The Coalition pointed out to the Court that what the TEC is recommending is not something new; the recommendation by a Task Force headed by Dr Swaminathan in 2003 ( accepted by the government of India) had clearly stated that the transgenic option is to be used only when alternatives are unavailable or not feasible. The Task Force also recommended the same for to the introduction of Herbicide Tolerant Crops and crops for which we are the Centre of Origin/Diversity. These have been cautioned against by others inquiring into the matter of GMOs in India too.

Further, what the Committee pointed out as serious biosafety issues with Bt cotton and Bt brinjal are issues that have been raised by respected independent scientists from the world over who studied the biosafety dossiers of these GMOs. The TEC has rightly pointed out to the same problems as the other experts have.

The fact that India has indiscriminately allowed field trials without any rationale for locations, without any ability for proper 'containment' to prevent contamination (on which the SC has already passed on order expressly asking for no contamination from field trials), without any biosafety review, without a system for monitoring field trials, without a scientific, rigorous, independent and sequential process for risk assessment etc., were all appropriately pointed out by the TEC. The TEC was also correct in pointing us all to India's international commitments including the Cartagena Biosafety Protocol.

The Coalition hoped that the Supreme Court will now accept the interim report and ensure that no risk emerges from field trials of untested, new organisms especially in all those cases where such research is unneeded in the first instance.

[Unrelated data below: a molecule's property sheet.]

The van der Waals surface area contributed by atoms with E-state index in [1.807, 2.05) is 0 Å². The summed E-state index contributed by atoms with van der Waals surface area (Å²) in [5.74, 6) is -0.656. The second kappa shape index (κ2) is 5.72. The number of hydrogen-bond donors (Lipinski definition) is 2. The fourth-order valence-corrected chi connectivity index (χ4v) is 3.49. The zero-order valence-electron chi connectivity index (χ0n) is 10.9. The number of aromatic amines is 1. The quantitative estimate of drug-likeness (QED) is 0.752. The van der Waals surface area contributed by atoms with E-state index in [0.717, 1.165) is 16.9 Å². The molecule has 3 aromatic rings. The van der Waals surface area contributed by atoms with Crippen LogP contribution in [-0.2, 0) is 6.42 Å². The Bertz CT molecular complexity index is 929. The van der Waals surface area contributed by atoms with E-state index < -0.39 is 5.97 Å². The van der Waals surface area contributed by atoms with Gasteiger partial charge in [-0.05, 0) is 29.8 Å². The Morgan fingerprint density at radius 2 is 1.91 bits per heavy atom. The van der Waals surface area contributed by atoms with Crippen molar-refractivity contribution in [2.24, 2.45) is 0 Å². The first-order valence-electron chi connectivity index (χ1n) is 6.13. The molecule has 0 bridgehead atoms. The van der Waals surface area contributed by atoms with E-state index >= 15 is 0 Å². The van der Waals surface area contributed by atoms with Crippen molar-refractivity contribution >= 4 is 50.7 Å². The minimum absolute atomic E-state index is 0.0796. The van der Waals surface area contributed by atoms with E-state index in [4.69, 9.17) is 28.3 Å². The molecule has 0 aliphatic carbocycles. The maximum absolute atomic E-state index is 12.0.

For clarifications
Sridhar Radhakrishnan – 09995358205
Kavitha Kuruganthi – 09393001550
Kannaiyyan Subramanian – 09444989543
4.Science not clear yet on GM crops: Jaipal Reddy
Press Trust of India, October 29 2012

New Delhi - Newly-appointed Science and Technology Minister S Jaipal Reddy today said science was not clear yet on the issue of GM crops and it should not be treated as an ideological issue.

"I think the problem of GM crops is under discussion at the global level. Scientific consensus has not finally emerged. Debate is on at a global level. Science is not clear yet," he told reporters here.

He said a panel of experts appointed by the Supreme Court had submitted an interim report on GM crops to the apex court recently.

"I don't think it should be treated as an ideological issue but as a scientific issue... The ministry requires more time to study the interim report," Reddy said, adding that he was not in a position to give a final view on an interim report.

His remarks come in the wake of a statement earlier this month by Scientific Advisory Committee to the Prime Minister, headed by eminent scientist C N R Rao, favouring introduction of GM crops.

The science panel had argued that technology had potential to transform Indian agriculture.

The SAC-PM had underscored the need to improve the regulatory structure on genetically modified farm produce.

Reddy said Indian science was at an advanced stage to engage and participate in the global debate on the issue.

A raging debate is on within and outside the Supreme Court on the safety and efficacy of GM crops with scientists pitted in favour and against transgenic food.

Anti-GM crops activists have launched a shrill campaign to push for a ban on genetically modified crops and the issue is before the Supreme Court.